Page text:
Peter Watson, chief security advisor for Microsoft Australia, made the comment in a statement this morning confirming the company had delivered an urgent fix for the widely-publicised flaw ahead of the Redmond vendor's first monthly bulletin of security patches, scheduled for Tuesday next week in the United States.
"Microsoft's monitoring of the situation continues and I can let you know that at this stage there has been no evidence of any exploitation both on a consumer and enterprise customer level in Australia," Watson said.
Security experts have warned that thousands of malicious Web sites, some Trojan horses and at least one instant messaging worm exploiting the vulnerability have surfaced. Microsoft last night (AEDT) updated earlier advice that an attack could only occur if a user visited a Web site containing a malicious image or opened such a file attached to an e-mail, saying attackers could also exploit the flaw via a malicious image embedded in a Microsoft Office document.
Watson said Microsoft had not encountered any situation in which simply opening an e-mail could result in attack.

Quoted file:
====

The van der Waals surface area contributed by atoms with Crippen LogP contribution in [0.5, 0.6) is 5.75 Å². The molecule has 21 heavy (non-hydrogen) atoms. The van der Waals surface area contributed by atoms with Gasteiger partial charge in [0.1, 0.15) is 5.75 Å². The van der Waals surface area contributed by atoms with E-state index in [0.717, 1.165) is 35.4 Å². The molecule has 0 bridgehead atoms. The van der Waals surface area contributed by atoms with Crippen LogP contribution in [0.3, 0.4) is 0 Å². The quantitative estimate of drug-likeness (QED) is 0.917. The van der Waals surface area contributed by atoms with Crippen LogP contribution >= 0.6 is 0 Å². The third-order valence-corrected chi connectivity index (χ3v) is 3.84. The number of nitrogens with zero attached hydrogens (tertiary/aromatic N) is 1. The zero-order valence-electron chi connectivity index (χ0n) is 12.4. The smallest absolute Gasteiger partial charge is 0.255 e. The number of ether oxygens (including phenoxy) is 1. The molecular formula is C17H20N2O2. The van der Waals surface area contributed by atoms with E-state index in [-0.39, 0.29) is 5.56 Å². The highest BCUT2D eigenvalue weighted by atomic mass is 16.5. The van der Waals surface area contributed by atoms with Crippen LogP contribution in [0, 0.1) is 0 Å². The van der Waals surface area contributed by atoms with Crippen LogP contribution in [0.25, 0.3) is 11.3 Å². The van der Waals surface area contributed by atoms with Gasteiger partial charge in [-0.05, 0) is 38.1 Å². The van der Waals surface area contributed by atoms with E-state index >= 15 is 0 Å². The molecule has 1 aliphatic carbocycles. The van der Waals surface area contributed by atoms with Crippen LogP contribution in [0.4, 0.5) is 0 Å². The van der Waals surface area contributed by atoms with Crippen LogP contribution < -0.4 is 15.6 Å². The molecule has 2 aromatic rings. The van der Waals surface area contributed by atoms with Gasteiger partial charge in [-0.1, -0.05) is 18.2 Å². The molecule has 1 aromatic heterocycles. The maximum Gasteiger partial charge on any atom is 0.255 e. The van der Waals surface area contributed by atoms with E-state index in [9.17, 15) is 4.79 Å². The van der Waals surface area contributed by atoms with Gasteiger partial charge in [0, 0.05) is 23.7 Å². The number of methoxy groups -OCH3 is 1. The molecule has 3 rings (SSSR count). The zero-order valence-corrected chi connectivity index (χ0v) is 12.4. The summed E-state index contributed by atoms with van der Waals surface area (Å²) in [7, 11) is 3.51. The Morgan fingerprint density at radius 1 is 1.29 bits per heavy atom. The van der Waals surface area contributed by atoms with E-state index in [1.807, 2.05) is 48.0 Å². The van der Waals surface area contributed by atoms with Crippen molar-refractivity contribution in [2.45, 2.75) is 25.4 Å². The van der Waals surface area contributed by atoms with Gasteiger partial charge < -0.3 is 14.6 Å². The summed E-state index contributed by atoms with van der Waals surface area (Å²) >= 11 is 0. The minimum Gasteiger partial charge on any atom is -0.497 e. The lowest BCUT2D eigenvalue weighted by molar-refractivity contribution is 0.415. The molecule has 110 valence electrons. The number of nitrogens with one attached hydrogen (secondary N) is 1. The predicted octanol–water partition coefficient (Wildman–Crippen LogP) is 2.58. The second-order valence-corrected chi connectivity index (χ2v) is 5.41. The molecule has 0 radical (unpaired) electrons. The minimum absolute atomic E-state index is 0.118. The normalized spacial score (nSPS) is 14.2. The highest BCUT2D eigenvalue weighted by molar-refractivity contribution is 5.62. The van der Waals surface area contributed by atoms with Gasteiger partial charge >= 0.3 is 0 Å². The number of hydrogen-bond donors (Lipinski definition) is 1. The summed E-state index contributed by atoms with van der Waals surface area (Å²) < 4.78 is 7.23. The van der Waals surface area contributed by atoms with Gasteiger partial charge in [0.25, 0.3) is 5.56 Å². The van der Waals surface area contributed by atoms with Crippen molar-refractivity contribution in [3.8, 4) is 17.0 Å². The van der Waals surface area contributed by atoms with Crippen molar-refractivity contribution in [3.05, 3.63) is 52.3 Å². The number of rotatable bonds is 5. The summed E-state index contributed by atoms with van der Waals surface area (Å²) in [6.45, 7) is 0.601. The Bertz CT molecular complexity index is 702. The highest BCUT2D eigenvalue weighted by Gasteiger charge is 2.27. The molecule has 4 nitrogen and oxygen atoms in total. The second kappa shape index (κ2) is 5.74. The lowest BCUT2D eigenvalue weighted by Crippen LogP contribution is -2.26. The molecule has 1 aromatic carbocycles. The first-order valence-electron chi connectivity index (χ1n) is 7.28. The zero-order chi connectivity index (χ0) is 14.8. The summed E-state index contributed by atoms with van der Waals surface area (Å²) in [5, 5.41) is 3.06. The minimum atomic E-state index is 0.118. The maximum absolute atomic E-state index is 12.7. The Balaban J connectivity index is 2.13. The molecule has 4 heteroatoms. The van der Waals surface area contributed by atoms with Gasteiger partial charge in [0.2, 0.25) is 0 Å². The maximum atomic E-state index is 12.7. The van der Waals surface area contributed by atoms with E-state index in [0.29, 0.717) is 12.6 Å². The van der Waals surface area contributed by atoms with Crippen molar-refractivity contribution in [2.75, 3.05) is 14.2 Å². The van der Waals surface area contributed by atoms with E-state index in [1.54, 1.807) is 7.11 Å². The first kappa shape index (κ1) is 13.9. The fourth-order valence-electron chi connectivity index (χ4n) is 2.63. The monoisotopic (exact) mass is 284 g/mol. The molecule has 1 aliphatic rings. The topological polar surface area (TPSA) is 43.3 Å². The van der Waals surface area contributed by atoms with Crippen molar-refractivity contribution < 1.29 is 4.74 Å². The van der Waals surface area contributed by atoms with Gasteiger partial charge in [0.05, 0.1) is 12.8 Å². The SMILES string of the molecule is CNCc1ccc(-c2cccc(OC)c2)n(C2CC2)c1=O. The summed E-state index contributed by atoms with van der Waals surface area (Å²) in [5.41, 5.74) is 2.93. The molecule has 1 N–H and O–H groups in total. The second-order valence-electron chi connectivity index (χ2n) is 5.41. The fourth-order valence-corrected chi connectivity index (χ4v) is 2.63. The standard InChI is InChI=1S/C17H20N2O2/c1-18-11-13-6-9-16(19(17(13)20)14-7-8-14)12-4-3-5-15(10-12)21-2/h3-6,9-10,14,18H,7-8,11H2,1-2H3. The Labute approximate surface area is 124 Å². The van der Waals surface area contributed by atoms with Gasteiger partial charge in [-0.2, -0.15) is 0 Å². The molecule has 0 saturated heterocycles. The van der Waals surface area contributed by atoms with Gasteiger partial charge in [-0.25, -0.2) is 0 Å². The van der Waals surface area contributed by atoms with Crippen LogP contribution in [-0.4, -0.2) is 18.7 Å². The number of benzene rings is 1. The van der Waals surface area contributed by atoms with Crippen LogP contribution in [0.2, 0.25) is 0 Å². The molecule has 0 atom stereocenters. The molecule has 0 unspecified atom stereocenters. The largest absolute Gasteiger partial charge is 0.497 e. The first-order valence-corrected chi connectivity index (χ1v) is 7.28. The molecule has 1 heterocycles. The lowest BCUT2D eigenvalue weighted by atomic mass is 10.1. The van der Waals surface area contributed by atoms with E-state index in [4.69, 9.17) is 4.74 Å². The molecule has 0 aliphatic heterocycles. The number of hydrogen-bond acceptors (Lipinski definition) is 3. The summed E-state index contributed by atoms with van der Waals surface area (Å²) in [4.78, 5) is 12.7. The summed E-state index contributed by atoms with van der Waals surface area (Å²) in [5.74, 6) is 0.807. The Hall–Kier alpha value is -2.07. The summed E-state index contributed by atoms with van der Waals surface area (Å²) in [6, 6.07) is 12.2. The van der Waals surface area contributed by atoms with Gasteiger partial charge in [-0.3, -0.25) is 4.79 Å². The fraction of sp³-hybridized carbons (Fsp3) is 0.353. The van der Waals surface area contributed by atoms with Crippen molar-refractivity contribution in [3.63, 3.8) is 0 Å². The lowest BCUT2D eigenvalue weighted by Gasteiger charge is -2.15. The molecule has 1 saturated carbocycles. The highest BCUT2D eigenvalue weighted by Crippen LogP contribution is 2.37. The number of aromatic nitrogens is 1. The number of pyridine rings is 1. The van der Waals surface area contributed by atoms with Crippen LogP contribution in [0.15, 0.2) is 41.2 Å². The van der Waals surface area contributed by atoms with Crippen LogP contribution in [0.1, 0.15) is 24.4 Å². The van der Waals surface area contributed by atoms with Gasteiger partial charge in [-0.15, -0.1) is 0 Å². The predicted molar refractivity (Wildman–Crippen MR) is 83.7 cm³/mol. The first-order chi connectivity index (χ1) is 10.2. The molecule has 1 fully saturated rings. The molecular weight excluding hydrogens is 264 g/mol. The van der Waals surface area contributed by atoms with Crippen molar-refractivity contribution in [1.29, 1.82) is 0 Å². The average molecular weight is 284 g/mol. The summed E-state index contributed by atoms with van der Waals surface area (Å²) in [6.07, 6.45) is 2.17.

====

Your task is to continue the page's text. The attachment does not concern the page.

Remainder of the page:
He said testing for the fix had been completed "earlier than anticipated," allowing Microsoft to release it last night (AEDT). The fix is available for download here.
In an interview with ZDNet Australia, Watson attributed the dearth of infection and exploitation in Australia to the fact most users here only visited trusted Web sites or had updated their anti-virus signatures to the latest versions which mitigated attacks based on the WMF vulnerability.
Watson said while early completion of the testing process was one factor in allowing Microsoft to push out the fix earlier than it originally intended, it had also been prompted to do so by the large number of queries about the problem from enterprise customers worldwide, including Australia.
The fix is also being pushed out to consumers and enterprise customers through Microsoft's automatic update services.
Watson's remarks follow comments last night (AEDT) from a director in Microsoft's Security Response Center, Debbie Fry Wilson, acknowledging the issue was "critical".
"Although the attacks based on WMF are very real, and the exploitation and the threats are evolving on a very fast basis, our analysis is consistent that the infection rate is low to moderate," Fry Wilson said. "However, the threat is very real, and customers should take the action of deploying this update as soon as possible."
CNET News.com's Joris Evers contributed to this report.